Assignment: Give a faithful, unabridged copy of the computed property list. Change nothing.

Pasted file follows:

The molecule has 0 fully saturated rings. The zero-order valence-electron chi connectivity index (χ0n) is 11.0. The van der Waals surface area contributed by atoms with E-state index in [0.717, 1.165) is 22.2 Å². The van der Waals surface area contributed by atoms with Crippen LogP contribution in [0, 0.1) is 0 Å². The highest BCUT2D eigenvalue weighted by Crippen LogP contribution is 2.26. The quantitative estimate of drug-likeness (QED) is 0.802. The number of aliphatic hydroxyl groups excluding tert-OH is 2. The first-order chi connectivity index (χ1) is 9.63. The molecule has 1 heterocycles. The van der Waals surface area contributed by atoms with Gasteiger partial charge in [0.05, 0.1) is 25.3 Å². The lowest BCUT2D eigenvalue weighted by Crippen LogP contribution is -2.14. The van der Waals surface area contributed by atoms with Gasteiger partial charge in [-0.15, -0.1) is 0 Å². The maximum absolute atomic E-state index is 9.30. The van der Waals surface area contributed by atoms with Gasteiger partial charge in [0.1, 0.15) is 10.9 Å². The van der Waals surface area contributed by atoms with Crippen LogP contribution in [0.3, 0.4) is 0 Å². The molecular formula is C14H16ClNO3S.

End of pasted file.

The molecule has 0 fully saturated rings. The zero-order valence-electron chi connectivity index (χ0n) is 11.0. The van der Waals surface area contributed by atoms with E-state index in [0.717, 1.165) is 22.2 Å². The van der Waals surface area contributed by atoms with Crippen LogP contribution in [0, 0.1) is 0 Å². The highest BCUT2D eigenvalue weighted by Crippen LogP contribution is 2.26. The quantitative estimate of drug-likeness (QED) is 0.802. The number of aliphatic hydroxyl groups excluding tert-OH is 2. The first-order chi connectivity index (χ1) is 9.63. The molecule has 1 heterocycles. The van der Waals surface area contributed by atoms with Gasteiger partial charge in [0.05, 0.1) is 25.3 Å². The lowest BCUT2D eigenvalue weighted by Crippen LogP contribution is -2.14. The van der Waals surface area contributed by atoms with Gasteiger partial charge in [-0.15, -0.1) is 0 Å². The maximum absolute atomic E-state index is 9.30. The van der Waals surface area contributed by atoms with Gasteiger partial charge in [0.1, 0.15) is 10.9 Å². The van der Waals surface area contributed by atoms with Crippen LogP contribution in [0.3, 0.4) is 0 Å². The molecular formula is C14H16ClNO3S.